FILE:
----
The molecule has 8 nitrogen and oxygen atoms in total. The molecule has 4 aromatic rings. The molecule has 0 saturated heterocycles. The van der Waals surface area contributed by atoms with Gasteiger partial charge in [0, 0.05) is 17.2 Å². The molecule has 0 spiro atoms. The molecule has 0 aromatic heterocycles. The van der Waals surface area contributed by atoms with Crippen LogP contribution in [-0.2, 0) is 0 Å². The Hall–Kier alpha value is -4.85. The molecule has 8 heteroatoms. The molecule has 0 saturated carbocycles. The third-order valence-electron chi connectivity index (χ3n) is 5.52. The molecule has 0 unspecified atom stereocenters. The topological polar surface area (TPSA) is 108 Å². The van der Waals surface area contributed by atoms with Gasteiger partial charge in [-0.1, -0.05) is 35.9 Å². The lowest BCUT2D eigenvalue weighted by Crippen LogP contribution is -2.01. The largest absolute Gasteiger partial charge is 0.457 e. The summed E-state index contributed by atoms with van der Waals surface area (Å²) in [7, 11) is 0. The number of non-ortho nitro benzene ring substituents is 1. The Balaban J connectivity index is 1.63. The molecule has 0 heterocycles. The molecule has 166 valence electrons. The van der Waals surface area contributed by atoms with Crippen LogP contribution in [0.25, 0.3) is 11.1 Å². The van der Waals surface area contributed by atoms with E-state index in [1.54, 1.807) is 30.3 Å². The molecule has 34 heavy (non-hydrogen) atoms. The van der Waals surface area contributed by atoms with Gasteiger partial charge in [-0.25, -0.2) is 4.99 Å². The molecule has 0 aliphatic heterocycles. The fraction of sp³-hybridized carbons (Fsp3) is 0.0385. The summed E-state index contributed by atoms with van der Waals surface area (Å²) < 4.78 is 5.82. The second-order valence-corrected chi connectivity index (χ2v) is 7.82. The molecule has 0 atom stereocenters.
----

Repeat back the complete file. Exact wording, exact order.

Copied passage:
The molecule has 8 nitrogen and oxygen atoms in total. The molecule has 4 aromatic rings. The molecule has 0 saturated heterocycles. The van der Waals surface area contributed by atoms with Gasteiger partial charge in [0, 0.05) is 17.2 Å². The molecule has 0 spiro atoms. The molecule has 0 aromatic heterocycles. The van der Waals surface area contributed by atoms with Crippen LogP contribution in [-0.2, 0) is 0 Å². The Hall–Kier alpha value is -4.85. The molecule has 8 heteroatoms. The molecule has 0 saturated carbocycles. The third-order valence-electron chi connectivity index (χ3n) is 5.52. The molecule has 0 unspecified atom stereocenters. The topological polar surface area (TPSA) is 108 Å². The van der Waals surface area contributed by atoms with Gasteiger partial charge in [-0.1, -0.05) is 35.9 Å². The lowest BCUT2D eigenvalue weighted by Crippen LogP contribution is -2.01. The largest absolute Gasteiger partial charge is 0.457 e. The summed E-state index contributed by atoms with van der Waals surface area (Å²) in [7, 11) is 0. The number of non-ortho nitro benzene ring substituents is 1. The Balaban J connectivity index is 1.63. The molecule has 0 heterocycles. The molecule has 166 valence electrons. The van der Waals surface area contributed by atoms with Crippen LogP contribution in [0.25, 0.3) is 11.1 Å². The van der Waals surface area contributed by atoms with E-state index in [1.54, 1.807) is 30.3 Å². The molecule has 34 heavy (non-hydrogen) atoms. The van der Waals surface area contributed by atoms with Gasteiger partial charge in [-0.25, -0.2) is 4.99 Å². The molecule has 0 aliphatic heterocycles. The fraction of sp³-hybridized carbons (Fsp3) is 0.0385. The summed E-state index contributed by atoms with van der Waals surface area (Å²) < 4.78 is 5.82. The second-order valence-corrected chi connectivity index (χ2v) is 7.82. The molecule has 0 atom stereocenters.